After that conversation, Brea spent a year fundraising and figuring out “how to make a film from bed,” eventually bringing in $212,000 on Kickstarter. At the time, she says, it was the eighth most-successful documentary campaign in the platform’s history. She shot the rest of the footage over a year and a half on a combination of her iPhone and a Canon C300, and edited for another year. The film debuted at the Sundance Film Festival six months later.
Her film is a feat of empathy, documenting not only her own struggle, but the battles of women she found on Facebook, YouTube, and through open casting calls. Casie Jackson, a woman \ Brea met through this casting call, found that her disease alienated her from everyone but her children, the only people who really understood what she was struggling with and believed her account of her own experience.
Brea’s relationship with Jackson is central to the film, because Brea spends much of the movie worrying that she and her new husband Omar won’t be able to raise a family in the midst of all that they’re dealing with. “I can’t be someone’s mom like this,” she says at one point. “I can’t be someone’s wife like this.” Later she turns to her husband and tells him, “I’m nothing. I can’t give you anything.”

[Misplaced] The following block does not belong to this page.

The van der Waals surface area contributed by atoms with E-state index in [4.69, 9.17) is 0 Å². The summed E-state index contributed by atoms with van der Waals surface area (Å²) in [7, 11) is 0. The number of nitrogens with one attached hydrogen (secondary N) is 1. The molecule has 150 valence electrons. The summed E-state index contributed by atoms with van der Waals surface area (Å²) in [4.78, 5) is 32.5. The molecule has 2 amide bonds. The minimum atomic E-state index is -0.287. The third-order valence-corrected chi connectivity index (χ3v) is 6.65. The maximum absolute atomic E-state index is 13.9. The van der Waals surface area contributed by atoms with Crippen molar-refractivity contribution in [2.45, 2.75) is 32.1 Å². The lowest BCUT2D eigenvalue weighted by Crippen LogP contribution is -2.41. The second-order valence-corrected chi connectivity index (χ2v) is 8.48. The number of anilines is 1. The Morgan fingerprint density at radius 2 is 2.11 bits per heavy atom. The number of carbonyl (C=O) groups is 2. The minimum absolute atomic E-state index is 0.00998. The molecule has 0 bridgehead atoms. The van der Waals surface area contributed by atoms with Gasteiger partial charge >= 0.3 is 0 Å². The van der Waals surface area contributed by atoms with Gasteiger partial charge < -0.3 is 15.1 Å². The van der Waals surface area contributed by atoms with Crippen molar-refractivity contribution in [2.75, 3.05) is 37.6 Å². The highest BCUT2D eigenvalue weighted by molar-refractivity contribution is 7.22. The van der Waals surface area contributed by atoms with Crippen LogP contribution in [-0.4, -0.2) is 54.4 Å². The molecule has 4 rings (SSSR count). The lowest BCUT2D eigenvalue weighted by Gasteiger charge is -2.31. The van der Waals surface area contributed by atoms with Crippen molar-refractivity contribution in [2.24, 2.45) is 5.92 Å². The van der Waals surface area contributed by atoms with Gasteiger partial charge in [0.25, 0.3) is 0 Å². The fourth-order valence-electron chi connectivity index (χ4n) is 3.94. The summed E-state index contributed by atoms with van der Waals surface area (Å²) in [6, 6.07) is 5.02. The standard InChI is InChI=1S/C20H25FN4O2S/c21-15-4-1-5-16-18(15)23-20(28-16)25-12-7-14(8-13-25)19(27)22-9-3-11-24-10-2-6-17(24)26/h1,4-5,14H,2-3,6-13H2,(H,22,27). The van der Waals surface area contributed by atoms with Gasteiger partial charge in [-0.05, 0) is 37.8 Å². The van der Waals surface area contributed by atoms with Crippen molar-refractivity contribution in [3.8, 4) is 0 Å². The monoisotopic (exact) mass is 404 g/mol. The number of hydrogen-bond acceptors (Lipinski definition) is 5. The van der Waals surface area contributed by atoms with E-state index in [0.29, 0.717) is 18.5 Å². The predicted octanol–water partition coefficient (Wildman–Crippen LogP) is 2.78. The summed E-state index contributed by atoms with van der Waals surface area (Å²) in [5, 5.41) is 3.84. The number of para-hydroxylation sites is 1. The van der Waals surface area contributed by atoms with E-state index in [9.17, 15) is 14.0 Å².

Jackson tells her, in the film’s emotional climax, “Having kids would be the hardest thing you’d ever do, and it would be the best thing you ever do. You’d be a great mom.” These words of reassurance don’t necessarily make Brea’s fears go away, and she says this is the most challenging part of putting together a documentary about chronic fatigue. “Usually, you think of these arcs in storytelling where you start off in a certain state, and things have to get worse to get better, but it’s this journey that makes sense in a linear way. It’s very hard to tell a story that’s essentially a circle. You see me well, you see me not well. I’m well now, but it’s not because I’m well. It’s because I’m well temporarily.”
“We’re living with this, but remember how human we are.”